A Sammamish woman has been arrested for embezzling hundreds of thousands of dollars from the high school booster club she was in charge of managing.
The arrest is the result of a yearlong investigation into the matter. The woman has not been charged yet as prosecutors are reviewing the case. She has been booked into the King County Jail for theft.
“It’s pretty tragic,” said Sgt. Cindy West with the King County Sherif’s Office. “There’s about 51 clubs this money was meant for. Instead of going to those clubs, it looks like it went into this woman’s bank account.”
The woman, 53, served as treasurer of the Skyline Booster Club from 2008 to 2015 and is accused of embezzling more than $107,000 from the club. At least, that is how much money detectives can allegedly prove was taken. Club members believe the loss is much more.
“Some of the booster club members started noticing that there were less funds than they expected in the account and they started investigating,” West said. “When they contacted her, she said she didn’t have any statements and abruptly resigned and wrote a check to the booster club for $31,500.”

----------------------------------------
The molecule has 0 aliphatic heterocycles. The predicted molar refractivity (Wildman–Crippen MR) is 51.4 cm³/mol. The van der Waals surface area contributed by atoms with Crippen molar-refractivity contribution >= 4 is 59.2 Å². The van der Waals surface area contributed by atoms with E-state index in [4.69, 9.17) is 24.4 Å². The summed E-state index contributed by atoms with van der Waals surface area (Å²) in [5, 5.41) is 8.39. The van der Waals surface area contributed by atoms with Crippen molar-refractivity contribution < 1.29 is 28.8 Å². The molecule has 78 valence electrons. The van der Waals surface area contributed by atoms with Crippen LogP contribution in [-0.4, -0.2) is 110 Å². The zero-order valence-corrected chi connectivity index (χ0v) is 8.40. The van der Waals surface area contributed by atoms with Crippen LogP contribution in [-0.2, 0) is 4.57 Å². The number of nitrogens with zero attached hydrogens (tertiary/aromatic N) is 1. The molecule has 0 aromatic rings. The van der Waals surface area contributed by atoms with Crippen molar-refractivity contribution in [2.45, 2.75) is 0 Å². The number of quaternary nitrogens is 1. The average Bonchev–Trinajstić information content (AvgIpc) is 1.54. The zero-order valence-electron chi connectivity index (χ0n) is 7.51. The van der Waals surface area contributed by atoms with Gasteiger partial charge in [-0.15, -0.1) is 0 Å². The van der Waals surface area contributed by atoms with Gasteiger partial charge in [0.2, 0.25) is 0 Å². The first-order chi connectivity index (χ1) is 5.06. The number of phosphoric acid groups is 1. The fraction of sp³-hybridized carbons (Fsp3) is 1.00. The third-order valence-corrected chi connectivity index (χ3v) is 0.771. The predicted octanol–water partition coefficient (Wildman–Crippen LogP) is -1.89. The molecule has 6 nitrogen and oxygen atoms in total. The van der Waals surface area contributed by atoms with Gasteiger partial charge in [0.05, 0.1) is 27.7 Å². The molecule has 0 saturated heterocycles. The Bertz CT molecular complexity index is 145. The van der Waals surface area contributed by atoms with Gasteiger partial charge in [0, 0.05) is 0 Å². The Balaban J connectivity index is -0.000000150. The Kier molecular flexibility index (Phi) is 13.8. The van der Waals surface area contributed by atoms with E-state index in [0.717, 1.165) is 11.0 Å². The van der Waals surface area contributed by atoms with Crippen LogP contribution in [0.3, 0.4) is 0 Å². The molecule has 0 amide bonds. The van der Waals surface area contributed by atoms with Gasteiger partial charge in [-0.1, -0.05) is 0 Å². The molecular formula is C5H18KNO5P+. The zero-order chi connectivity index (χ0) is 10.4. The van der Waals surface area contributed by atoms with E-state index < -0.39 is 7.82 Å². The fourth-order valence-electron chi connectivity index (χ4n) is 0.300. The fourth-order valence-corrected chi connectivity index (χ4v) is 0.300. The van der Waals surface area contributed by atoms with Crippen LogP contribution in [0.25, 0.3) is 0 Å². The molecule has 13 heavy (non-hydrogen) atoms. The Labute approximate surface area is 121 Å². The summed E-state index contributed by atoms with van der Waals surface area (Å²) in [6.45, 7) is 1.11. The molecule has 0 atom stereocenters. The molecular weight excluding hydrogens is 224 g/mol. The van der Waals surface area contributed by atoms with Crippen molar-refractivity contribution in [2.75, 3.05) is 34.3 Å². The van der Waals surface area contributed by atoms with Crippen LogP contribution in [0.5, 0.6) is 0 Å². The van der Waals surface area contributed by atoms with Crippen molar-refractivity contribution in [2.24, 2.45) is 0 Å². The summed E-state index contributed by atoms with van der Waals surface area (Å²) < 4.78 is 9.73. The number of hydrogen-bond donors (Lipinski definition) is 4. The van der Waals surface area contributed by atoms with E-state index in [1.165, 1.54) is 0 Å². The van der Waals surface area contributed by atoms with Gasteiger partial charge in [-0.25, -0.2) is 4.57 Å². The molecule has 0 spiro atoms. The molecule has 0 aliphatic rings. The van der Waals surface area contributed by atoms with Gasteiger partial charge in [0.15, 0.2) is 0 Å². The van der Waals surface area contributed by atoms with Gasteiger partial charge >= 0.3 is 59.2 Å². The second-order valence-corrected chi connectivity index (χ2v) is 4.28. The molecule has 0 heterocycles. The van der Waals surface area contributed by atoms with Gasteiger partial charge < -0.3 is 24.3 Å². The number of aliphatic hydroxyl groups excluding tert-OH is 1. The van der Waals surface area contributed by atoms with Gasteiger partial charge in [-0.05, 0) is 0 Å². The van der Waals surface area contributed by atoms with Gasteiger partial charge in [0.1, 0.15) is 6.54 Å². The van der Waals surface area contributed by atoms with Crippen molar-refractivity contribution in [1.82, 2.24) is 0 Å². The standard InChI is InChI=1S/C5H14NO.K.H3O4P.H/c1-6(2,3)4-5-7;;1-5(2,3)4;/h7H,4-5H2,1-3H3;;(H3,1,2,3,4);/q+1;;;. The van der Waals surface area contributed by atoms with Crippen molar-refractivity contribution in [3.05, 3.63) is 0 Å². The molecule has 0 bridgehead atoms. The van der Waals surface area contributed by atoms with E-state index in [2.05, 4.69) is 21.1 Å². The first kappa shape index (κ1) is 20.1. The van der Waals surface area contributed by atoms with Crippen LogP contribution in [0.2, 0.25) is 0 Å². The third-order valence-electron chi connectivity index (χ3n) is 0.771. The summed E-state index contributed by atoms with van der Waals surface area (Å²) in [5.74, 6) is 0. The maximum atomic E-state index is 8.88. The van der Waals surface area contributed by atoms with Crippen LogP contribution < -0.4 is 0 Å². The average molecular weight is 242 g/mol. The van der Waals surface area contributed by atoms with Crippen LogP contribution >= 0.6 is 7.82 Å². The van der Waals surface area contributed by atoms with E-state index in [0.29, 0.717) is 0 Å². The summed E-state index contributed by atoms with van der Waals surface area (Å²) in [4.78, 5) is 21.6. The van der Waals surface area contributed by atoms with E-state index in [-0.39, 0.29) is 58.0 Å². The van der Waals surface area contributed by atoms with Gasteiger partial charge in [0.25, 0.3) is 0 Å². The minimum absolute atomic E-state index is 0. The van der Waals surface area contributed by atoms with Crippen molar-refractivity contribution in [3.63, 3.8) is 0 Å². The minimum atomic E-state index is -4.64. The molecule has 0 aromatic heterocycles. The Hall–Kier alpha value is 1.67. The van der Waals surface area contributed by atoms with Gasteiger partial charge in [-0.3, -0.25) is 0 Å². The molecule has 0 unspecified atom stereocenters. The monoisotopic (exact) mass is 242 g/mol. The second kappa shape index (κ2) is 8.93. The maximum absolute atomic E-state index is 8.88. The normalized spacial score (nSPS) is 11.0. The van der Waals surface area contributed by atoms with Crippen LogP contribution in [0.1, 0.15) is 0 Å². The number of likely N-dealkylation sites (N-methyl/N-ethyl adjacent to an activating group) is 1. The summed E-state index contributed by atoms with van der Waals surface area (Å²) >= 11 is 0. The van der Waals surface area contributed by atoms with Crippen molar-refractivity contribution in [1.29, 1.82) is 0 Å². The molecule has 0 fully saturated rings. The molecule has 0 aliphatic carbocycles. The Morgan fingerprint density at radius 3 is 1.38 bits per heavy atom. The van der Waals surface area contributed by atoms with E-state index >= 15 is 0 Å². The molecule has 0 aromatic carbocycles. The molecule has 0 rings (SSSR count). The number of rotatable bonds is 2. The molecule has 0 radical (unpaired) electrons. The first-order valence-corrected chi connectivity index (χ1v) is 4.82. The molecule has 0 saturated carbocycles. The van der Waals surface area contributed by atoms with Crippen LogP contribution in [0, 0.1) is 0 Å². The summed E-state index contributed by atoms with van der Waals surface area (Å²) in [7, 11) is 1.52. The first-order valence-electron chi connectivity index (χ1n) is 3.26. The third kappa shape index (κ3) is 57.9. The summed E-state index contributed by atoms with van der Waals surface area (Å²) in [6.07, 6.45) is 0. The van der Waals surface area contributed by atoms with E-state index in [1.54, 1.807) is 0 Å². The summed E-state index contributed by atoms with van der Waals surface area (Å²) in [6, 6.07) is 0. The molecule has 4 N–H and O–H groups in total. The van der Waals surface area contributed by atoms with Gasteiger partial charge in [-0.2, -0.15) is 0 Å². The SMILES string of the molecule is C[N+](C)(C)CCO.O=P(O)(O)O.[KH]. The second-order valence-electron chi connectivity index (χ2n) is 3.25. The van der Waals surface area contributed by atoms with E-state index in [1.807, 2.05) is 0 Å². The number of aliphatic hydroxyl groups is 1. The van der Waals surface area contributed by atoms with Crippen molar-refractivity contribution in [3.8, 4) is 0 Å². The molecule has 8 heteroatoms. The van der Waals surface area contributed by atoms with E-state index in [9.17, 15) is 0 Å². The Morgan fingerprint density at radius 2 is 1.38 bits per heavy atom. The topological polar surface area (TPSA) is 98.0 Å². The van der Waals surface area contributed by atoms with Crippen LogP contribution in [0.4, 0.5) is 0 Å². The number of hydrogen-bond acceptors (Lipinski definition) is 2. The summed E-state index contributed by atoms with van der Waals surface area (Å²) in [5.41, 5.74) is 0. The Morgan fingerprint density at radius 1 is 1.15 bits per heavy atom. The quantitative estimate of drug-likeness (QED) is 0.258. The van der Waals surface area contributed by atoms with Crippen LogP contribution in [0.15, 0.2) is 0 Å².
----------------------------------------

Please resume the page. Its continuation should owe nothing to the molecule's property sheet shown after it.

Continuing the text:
“The booster club hired an accountant to go over their records and they believe there is about $200,000 missing,” she said.
The woman suddenly resigned from her booster club position in January 2015. She wrote the check to reimburse the club the following May while detectives were still investigating.
According to the King County Sheriff’s Office, detectives obtained warrants to search the booster club’s bank account as well as the woman’s and discovered a range of checks written from the club to the woman and her husband. Those checks were written between 2009 and 2014 and total more than $48,000. It is also believed by detectives that more than $59,000 in cash was deposited into the woman’s personal account — cash meant for the booster club.
“It is believed that those funds came from concession stands and cash donations,” West said.
While the booster club believes the total loss is more accurately around $200,000. Detectives, however, can only base their case on the bank records.